Decided: October 28, 1952.
VETERANS LOAN AUTHORITY, A BODY CORPORATE AND POLITIC OF THE STATE OF NEW JERSEY, PLAINTIFF,
JOSEPH W. JANATA, DEFENDANT
[22 NJSuper Page 429] From the pleadings it would appear that the above cause of action is based on a promissory note made
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by the defendant to the Bloomfield Bank and Trust Company in accordance with the Veterans Business Loan Act, with the payment being guaranteed by the Veterans Loan Authority under the terms of the act. In his answer the defendant sets up as a separate defense that the defendant filed his petition in bankruptcy in the United States District Court for the Eastern District of Louisiana and listed the Bloomfield Bank and Trust Company as an unsecured creditor in his bankruptcy proceedings, and contends that his claim was discharged as a result thereof. The plaintiff was not listed as a creditor in the bankruptcy proceedings and received no notice thereof.
The plaintiff, Veterans Loan Authority, now moves for an order dismissing the answer filed by the defendant on the ground that the answer does not set up a good defense to this action because the Veterans Loan Authority of the State of New Jersey was not listed as a creditor in the bankruptcy proceedings instituted by the defendant.
After reading the brief of the attorney for the plaintiff and the pleadings and hearing the oral argument of counsel, we conclude that the motion of the plaintiff must be granted.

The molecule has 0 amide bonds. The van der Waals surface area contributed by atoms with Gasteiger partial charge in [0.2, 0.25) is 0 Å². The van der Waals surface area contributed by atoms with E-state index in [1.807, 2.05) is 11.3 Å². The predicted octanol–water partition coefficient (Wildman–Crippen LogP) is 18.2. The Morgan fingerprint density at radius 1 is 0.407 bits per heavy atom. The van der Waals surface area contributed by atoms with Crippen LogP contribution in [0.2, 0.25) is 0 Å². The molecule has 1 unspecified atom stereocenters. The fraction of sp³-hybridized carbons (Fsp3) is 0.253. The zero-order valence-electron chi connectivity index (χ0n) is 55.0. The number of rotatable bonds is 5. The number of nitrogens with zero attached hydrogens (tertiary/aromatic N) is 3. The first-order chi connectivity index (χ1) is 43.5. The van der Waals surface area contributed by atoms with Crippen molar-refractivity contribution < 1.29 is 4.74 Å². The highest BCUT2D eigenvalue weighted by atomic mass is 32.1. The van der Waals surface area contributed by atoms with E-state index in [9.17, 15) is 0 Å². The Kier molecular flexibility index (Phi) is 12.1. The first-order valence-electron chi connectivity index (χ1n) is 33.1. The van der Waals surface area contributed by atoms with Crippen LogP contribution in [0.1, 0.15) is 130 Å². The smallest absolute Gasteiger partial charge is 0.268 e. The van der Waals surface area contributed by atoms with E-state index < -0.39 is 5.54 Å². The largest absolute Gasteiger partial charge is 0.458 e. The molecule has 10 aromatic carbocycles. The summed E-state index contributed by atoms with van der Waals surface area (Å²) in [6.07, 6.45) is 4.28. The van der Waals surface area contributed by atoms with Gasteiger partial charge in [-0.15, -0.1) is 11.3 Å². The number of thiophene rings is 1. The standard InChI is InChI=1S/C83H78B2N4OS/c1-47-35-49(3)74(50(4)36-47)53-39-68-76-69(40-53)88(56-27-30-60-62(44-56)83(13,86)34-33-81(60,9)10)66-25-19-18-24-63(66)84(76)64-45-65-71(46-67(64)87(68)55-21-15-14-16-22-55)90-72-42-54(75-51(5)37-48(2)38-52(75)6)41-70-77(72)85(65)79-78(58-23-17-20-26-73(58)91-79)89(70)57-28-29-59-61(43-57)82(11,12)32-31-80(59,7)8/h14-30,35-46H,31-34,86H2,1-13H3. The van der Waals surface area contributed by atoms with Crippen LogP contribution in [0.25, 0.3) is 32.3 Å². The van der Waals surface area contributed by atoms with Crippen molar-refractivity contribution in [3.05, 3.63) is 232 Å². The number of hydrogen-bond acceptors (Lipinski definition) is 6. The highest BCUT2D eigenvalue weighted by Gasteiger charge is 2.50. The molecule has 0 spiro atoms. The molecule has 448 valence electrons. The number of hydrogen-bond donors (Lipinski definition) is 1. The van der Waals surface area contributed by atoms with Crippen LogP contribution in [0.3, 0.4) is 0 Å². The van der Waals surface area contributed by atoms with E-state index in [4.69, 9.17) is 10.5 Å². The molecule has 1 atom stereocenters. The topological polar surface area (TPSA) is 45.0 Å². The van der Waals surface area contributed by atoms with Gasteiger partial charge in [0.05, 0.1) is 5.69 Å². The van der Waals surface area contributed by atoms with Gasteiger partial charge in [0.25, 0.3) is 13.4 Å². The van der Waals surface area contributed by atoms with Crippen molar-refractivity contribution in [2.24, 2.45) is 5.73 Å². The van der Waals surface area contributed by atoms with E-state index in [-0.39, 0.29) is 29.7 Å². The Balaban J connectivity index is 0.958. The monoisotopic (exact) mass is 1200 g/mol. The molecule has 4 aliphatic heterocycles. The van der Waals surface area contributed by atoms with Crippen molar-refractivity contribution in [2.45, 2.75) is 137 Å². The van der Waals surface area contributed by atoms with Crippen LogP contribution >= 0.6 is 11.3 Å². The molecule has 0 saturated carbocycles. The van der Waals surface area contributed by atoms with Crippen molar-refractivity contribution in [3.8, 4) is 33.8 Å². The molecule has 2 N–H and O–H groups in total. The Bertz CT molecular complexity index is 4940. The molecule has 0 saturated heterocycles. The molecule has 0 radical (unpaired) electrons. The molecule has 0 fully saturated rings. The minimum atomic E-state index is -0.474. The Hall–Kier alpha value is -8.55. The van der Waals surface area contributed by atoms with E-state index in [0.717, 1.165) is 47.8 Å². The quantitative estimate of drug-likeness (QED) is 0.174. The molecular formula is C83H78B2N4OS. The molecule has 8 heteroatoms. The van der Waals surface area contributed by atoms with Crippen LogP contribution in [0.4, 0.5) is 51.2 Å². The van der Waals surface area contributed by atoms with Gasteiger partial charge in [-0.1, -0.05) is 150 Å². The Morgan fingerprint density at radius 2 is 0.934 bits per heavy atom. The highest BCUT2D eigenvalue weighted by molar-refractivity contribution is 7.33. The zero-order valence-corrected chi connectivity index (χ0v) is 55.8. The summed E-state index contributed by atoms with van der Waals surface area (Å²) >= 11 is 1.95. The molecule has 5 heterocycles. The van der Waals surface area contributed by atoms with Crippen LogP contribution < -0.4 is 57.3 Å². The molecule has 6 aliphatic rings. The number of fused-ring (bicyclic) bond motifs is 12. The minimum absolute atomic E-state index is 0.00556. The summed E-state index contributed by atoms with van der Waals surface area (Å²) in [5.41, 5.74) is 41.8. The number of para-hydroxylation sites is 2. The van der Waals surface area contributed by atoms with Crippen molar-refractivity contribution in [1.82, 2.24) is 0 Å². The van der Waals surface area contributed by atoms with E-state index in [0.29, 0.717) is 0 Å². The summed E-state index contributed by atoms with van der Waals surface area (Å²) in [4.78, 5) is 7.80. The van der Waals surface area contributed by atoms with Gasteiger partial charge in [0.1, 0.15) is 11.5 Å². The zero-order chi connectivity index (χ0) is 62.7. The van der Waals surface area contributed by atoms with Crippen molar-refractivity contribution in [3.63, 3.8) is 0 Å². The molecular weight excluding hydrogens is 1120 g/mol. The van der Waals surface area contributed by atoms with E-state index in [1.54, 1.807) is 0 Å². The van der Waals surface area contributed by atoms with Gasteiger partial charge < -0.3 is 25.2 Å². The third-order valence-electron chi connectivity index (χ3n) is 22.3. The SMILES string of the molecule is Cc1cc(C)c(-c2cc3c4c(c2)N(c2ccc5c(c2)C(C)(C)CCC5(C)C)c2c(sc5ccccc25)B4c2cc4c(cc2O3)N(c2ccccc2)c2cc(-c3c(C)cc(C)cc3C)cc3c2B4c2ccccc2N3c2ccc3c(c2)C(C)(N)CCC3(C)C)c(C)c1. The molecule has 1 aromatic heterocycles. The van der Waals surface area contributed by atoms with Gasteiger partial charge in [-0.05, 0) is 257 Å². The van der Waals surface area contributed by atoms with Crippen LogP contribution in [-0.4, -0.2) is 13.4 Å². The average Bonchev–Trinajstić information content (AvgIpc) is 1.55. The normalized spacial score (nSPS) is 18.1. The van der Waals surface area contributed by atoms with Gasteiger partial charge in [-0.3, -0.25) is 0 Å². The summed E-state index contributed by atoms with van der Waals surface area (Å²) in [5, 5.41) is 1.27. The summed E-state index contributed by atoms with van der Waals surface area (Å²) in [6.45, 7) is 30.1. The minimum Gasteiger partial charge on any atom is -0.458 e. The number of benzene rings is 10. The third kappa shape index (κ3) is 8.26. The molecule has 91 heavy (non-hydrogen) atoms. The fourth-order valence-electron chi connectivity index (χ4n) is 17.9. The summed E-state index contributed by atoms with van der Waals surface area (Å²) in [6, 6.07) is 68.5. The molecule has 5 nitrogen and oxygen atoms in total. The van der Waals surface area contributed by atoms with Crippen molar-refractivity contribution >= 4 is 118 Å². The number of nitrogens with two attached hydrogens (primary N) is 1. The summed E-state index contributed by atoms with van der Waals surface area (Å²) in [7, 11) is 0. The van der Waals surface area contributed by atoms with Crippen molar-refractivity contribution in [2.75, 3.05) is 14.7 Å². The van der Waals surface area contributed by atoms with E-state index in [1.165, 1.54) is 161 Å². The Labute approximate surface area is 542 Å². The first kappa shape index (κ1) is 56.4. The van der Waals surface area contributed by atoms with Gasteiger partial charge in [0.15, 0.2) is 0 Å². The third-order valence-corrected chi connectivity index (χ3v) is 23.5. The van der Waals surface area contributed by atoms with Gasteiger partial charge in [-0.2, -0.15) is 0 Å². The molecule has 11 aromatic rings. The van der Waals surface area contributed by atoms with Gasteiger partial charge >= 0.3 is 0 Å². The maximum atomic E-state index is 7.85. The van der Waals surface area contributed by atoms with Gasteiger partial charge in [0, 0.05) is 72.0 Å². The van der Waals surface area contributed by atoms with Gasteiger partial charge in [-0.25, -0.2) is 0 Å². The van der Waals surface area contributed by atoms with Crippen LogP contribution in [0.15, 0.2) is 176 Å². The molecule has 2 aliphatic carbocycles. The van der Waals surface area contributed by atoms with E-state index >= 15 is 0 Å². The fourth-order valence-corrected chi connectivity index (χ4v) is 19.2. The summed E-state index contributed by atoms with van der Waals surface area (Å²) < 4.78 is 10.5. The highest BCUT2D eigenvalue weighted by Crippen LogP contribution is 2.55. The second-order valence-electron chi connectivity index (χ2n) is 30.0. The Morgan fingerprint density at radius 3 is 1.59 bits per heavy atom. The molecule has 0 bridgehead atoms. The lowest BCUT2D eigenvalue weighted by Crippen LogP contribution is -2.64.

Collier on Bankruptcy (14 th ed.), Supplement to Volume 1, paragraph 17.23 states:
"The surety on a bankrupt's obligation is a creditor entitled to notice of bankruptcy. Hence, surety on a bankrupt's note, although he has not yet been called upon to pay it at the time of bankruptcy, is a creditor entitled to notice of bankruptcy and must be listed as such since the bankrupt has implied obligation to reimburse the surety for payment he is required to make and such liability is provable as a claim founded 'upon a contract, express or implied,' under Section 63a of the Bankruptcy Act."
The same rule of law has been followed in the case of In re Seigel , 43 F. Supp. 778, 780, (D.C. Ga. 1942), where the court held:
"One who has entered into contract with a party as indorser, guarantor, or surety is a creditor. 11 Cyc. 1195, and cases cited. * * * There inheres in the relationship an implied obligation of
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the maker to reimburse the surety for payments he is required to make * * *, and such liability therefore is provable as a claim founded * * * upon a contract express or implied."
and in the case of Dodgen v. McCrea , 225 S.W. 71 (Tex. Civ. App. 1920), where in the court's opinion we read:
"Discharge in bankruptcy will not bar the right of a surety who paid a debt due from the bankrupt, where the surety was not given the required notice, and had no actual knowledge of the bankruptcy proceedings prior to payment, even though the debt was scheduled and other creditors given notice."